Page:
Five years ago, almost to the day, the stage lights in Stage Left Theater went up for the first time on the theater’s inaugural play, Howard Zinn’s “Marx in Soho,” starring theater owner Bob Nelson in the title role.
Since that day, Stage Left has experienced its fair share of growth.
Cosmetically, the theater has raised its stage to improve sight lines, and there are now non-attached sheds in the back of the theater to store props and act as a workshop.
The lobby has been remodeled, and a donor gave the theater $10,000 to remodel its sound booth.
“My goal as the managing director was to start with the audience first, their experience first,” said managing artistic director Tia Wooleysaid of the remodels, which used repurposed material. “A little more comfort and ambiance was what I was going for.”
The theater’s programming has grown as well, from reader’s theater to fully staged productions. The 2017-18 season thus far has featured productions of “Cyrano,” “Back of the Throat,” “Freud’s Last Session,” “At the Sweet Gum Bridge” and “Burnt by the Sun,” as well as various playwright festivals.
To celebrate its five-year milestone, Stage Left is producing another performance of “Marx in Soho,” again starring Nelson, co-directed by Wooley and her husband Larry.
“Marx in Soho,” opens Friday and runs through April 29.
In “Marx in Soho,” the powers that be, including Muhammad, Buddha and Mark Twain, resurrect the deceased philosopher. But instead of sending him to the Soho neighborhood in London, where Marx spent much of his life, they send him to the Soho neighborhood in New York.
This inspired Wooley to set the new production of “Marx in Soho” in a typical New York apartment.
“I decided to make him come into this abandoned, under-repair, the-tenants-just-moved-out loft apartment in Soho New York,” she said. “The setting that I have is very sparse and it’s dingy and it fits with Marx, is how I felt.”
The first production of “Marx in Soho” was produced as a black box piece with a screen for projections.
Wooley has included the projections in her production as well, using them to show audiences the people Marx references through the play.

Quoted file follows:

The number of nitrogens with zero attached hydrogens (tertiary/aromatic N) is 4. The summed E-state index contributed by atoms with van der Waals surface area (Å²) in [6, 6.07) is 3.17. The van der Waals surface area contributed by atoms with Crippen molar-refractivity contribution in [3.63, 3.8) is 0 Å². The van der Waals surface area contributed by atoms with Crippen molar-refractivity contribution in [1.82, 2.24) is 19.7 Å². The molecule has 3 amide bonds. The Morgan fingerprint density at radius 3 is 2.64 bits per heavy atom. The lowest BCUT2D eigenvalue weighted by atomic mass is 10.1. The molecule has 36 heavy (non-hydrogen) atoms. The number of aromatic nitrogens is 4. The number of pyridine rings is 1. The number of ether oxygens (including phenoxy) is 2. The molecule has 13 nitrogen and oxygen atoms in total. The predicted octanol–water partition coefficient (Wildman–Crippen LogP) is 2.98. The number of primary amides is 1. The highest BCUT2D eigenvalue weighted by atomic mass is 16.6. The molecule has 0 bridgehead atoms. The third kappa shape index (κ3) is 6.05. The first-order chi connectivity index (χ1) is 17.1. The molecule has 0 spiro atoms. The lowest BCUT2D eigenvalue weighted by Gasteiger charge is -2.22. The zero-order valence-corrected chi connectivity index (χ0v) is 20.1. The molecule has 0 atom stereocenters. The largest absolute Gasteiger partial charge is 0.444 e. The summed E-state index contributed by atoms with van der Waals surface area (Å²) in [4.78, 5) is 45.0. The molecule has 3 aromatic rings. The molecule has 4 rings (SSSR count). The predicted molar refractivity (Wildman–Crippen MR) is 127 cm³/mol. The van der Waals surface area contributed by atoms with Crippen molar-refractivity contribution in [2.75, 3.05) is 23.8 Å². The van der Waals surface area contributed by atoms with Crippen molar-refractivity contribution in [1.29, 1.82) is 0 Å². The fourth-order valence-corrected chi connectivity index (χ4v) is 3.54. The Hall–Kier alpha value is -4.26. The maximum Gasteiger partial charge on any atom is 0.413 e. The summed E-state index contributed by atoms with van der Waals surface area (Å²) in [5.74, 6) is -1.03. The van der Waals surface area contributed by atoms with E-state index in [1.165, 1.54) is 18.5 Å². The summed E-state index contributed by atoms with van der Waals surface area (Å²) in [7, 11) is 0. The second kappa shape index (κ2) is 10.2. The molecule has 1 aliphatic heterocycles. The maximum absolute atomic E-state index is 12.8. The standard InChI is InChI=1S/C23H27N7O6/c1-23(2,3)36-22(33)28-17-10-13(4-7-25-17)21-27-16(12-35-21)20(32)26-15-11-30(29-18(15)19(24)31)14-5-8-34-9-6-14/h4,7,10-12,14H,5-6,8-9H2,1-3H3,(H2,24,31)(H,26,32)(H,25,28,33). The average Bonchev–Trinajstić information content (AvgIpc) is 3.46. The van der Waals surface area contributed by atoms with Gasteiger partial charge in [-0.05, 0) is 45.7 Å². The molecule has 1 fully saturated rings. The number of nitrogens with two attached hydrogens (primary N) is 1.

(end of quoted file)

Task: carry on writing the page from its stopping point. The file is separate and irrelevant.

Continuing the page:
In his monologue, Marx compares his beliefs and ideas to the news of modern-day New York. He also reflects on his family and friends and their opinion of his work and on the Paris Commune, which Wooley said Marx considered the idyllic way the world should be run.
“It’s more of a remembrance,” she said. “There’s moments where it’s a contrast and he really gets upset. ‘Nothing’s changed. It’s been 200 years and nothing’s changed.’ ”
Compared to the original production, Wooley thinks she’s put more emphasis on the few comedic moments in the script.
“It’s hard to pull it out of the script occasionally because you can get lost in the emotion of it, but every now and then, he has little snarky things going on.”
Looking ahead to the next five years of Stage Left, Wooley’s next goal is to up production values, including more intricate props, set designs and costumes.
She’d like to continue to develop the playwright festivals and build a deck behind the theater so audience members can enjoy a drink and live music before a show.
She’d also like to one day be able to pay the cast and crew for their time at the theater.
“It’s going to be a capital gain push to try and raise the funds for it but basically just keep improving the audience enjoyment value is what we’re focusing on,” she said.
Whether they know it or not, Stage Left audiences have almost complete control over the theater’s season lineups; the play selection advisory committee only considers titles that have been submitted by community members through the theater’s website.
“We do that on purpose so that it’s what the community is asking for,” Wooley said.
The decision to stage “Marx in Soho” again rather than produce a new play came in part from the great feedback it received from both audiences and members of the theater’s board when Stage Left opened.
“We’re excited that we have made it and that we’re thriving,” Wooley said. “There was a time when we had 10 to 12 audience members for anything and now we have sold out houses. It shows our growth.”